), a grappling-iron,
a drag, a flesh-hook (Ex. 27.3; 1 Sam. 2.13, 14 Sept.=fuscinula
Vulg.; Aristoph. Kn.
6 M.). The iron-fingered flesh-hook
2.215 = Anth. Pal.
described by the Scholiast on Aristophanes (Ep.
“an instrument used in cookery, resembling a hand with the fingers
bent inwards, used to that boiled meat out of the caldron.” Four
specimens of it, in bronze, are in the British Museum. [p. 1.934]
One of them is here represented. Into its hollow extremity a
wooden handle was inserted.
Harpago, flesh-hook. (British Museum.)
A similar instrument, or even the flesh-hook itself (Aristoph.
l.c.; Eur. Cycl. 33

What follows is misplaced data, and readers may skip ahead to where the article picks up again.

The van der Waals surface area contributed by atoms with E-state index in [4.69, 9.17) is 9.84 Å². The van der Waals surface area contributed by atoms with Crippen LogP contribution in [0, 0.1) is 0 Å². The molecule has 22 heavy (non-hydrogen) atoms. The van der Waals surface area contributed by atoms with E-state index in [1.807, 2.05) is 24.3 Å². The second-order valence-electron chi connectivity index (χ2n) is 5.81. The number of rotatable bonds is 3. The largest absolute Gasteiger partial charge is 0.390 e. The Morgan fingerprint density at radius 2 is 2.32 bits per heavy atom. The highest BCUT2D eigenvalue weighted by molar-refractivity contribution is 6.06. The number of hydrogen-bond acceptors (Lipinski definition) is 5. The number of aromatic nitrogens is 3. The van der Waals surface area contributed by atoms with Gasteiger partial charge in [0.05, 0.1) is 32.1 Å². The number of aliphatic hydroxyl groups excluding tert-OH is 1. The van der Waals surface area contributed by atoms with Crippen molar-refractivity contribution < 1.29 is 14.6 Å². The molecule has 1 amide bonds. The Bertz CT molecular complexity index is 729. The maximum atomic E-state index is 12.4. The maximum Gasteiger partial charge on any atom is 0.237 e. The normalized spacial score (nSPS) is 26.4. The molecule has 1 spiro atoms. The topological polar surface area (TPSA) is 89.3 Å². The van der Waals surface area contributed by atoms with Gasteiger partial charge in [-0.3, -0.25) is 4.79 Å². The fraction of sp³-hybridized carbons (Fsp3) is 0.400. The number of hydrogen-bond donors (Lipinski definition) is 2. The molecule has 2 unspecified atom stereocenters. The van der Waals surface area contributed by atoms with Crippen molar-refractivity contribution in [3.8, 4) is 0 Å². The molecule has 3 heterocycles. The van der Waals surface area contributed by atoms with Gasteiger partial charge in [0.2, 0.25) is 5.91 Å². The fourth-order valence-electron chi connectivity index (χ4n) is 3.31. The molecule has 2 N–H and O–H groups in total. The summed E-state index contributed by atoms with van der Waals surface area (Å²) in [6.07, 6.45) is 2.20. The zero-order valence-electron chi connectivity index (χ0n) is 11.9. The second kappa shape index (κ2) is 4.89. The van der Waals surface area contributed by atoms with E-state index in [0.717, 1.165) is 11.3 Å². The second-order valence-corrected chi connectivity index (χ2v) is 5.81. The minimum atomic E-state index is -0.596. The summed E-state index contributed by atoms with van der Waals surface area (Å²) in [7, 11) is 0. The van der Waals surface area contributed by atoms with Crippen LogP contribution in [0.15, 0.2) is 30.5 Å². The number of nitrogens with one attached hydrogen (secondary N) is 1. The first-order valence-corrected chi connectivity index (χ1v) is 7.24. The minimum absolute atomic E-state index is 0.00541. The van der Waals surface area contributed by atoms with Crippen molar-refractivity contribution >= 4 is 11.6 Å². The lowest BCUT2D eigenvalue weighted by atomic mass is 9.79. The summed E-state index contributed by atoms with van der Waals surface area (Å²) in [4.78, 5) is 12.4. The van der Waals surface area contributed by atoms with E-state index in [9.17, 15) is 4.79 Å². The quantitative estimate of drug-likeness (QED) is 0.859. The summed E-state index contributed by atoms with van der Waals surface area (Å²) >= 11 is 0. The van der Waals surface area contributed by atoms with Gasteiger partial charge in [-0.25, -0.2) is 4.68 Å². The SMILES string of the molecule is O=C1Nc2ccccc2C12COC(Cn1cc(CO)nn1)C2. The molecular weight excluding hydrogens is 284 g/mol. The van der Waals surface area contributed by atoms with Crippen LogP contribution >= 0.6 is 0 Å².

was used to draw up a bucket or to recover anything which had fallen into a
well (Menand. fr.
730 M.; Hesych. s. vv.
Ἁρπάγη, Κρεάγρα, Λύκος,
). For the
applied to hooked instruments,
cf. L. and S. s. v.
In war the grappling-iron, thrown at an enemy's ship, seized the rigging, and
was then used to drag the ship within reach, so that it might be easily
boarded or destroyed (Ἅρπαξ,
Ath. v. p. 208 d; Appian, App. BC 5.118
asseres ferreo unco praefixi
). These instruments appear to have been much the same as
the manus ferreae
ferreae atque harpagones,
; D. C.
). The manus ferreae
were employed by
Duilius against the Carthaginians (Flor. 2.2
2.3.24), and were said to have been invented
by Pericles (Plin. Nat. 7.209